What do you do when the dimly-lit space under a fly-over attracts the wrong crowd? The locals in Matunga, a residential area in Mumbai, had a light bulb moment. They crowd-sourced funds, worked with the municipality and converted the dingy space into a gorgeous garden. Today, you can walk amidst grass and tall shoots. Since nature has a way of turning up in unexpected places, even the blue-tiled walkway replicates the flow of river Narmada.
The area was the first planned scheme in Mumbai, built under the Bombay City Improvement Trust. A Parsi Zoroastrian engineer, Mancherji Joshi, worked with the trust to convince his community’s elders to make this land exclusively available to Zoroastrians. He was able to successfully lease 103 plots for 999 years and, today, the largest Parsi Zoroastrian enclave in the world sits here. The tree-lined lanes are flanked by fire temples and heritage homes.
In the island city, this is yet another park that overlooks the waters. Credited to the effort of ordinary citizens, this park has grown into a community of sorts. Whether it’s a walking club you’re looking to join or a laughing club (yes, that’s a thing) where you pretty much start the day by laughing together, you’ll find comrades here.
Yet another haven for cricket lovers, this ground is named after its egg-like shape. Situated in South Mumbai, this precinct recently earned a UNESCO heritage tag given the stunning colonial structures that dot the area. Walk the grounds and look upwards at the 19th century Rajabhai clock tower that was modeled after London’s Big Ben, the soaring spires of the Mumbai High Court and the many colourful art deco buildings.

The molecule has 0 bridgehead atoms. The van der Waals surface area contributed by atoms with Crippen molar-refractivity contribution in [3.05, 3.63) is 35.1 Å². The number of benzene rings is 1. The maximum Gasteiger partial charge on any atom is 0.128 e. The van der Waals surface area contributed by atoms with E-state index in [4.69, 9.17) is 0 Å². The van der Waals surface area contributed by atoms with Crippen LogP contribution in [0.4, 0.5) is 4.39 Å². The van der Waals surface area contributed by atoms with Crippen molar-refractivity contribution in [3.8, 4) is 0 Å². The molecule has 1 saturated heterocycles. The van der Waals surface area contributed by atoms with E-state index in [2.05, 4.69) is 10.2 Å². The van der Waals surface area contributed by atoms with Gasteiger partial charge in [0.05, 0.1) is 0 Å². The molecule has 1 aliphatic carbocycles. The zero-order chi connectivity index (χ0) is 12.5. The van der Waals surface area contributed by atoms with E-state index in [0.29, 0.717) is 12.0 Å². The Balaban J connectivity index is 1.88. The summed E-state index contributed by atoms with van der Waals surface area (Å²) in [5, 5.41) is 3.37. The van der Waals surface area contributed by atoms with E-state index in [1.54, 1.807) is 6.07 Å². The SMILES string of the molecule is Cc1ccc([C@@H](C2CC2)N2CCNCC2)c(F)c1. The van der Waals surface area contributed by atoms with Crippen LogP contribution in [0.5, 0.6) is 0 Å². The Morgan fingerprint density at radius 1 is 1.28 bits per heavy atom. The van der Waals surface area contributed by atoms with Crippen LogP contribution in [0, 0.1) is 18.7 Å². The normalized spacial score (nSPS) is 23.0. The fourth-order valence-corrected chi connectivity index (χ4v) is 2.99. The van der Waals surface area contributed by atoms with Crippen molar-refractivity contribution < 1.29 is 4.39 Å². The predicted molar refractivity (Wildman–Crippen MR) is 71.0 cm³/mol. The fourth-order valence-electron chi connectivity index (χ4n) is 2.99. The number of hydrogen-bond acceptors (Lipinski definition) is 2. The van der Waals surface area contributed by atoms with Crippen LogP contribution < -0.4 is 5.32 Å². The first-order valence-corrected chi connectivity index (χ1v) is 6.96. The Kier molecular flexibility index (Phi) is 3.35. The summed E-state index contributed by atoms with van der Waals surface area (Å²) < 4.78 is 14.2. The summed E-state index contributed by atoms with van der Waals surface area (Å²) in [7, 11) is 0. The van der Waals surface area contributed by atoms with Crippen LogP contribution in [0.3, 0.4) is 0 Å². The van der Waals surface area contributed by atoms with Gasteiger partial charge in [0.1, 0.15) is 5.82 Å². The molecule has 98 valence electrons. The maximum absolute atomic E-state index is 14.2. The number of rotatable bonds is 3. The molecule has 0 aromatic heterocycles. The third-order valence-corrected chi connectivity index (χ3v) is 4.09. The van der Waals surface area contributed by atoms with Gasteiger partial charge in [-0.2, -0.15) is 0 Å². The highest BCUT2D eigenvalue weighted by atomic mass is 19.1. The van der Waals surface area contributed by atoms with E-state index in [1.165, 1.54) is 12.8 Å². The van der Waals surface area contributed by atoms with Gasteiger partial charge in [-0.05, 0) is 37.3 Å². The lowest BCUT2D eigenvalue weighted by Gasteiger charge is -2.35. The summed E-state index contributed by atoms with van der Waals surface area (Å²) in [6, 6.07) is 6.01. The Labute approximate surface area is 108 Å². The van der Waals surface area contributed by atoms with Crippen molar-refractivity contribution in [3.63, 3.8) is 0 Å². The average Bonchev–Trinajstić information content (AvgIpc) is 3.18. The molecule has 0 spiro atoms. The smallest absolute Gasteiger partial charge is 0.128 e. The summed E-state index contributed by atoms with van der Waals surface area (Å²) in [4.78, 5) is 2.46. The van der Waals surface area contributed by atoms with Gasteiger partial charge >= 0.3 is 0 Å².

This sea-facing park sits in the upmarket suburb of Bandra. The enviable pin-code is home to more than a handful of Bollywood bigwigs. If you’re looking to go celeb spotting, it really can be as easy as a walk in this park. In case the stars don’t come out to play, there’s always the stunning view of the sun dipping into the Arabian Sea to keep you thoroughly entertained.
Although Shivaji Park gets all the attention, this little-known grassy beachfront park, opposite Shivaji, boasts its own charm. It offers uninterrupted views of the beach and access to the sea-link that runs between Worli in South Mumbai and the suburb of Bandra. Seen from the garden, the metal bridge held up by cables looks like a harp suspended over water and the the vehicles traversing it appear like toy cars. It’s almost surreal to catch this busy urban sight to the tune of crashing waves.
Feeling the hunger pangs?
Mumbai’s food scene—made up of a mix of high-end restaurants, cheap eats, street food and more—is shaped by a fusion of cultures, including an indigenous fishing community and the secrets from the home kitchens of century-old migrants (the Muslim sultans! Jews! Portuguese and British colonialists!).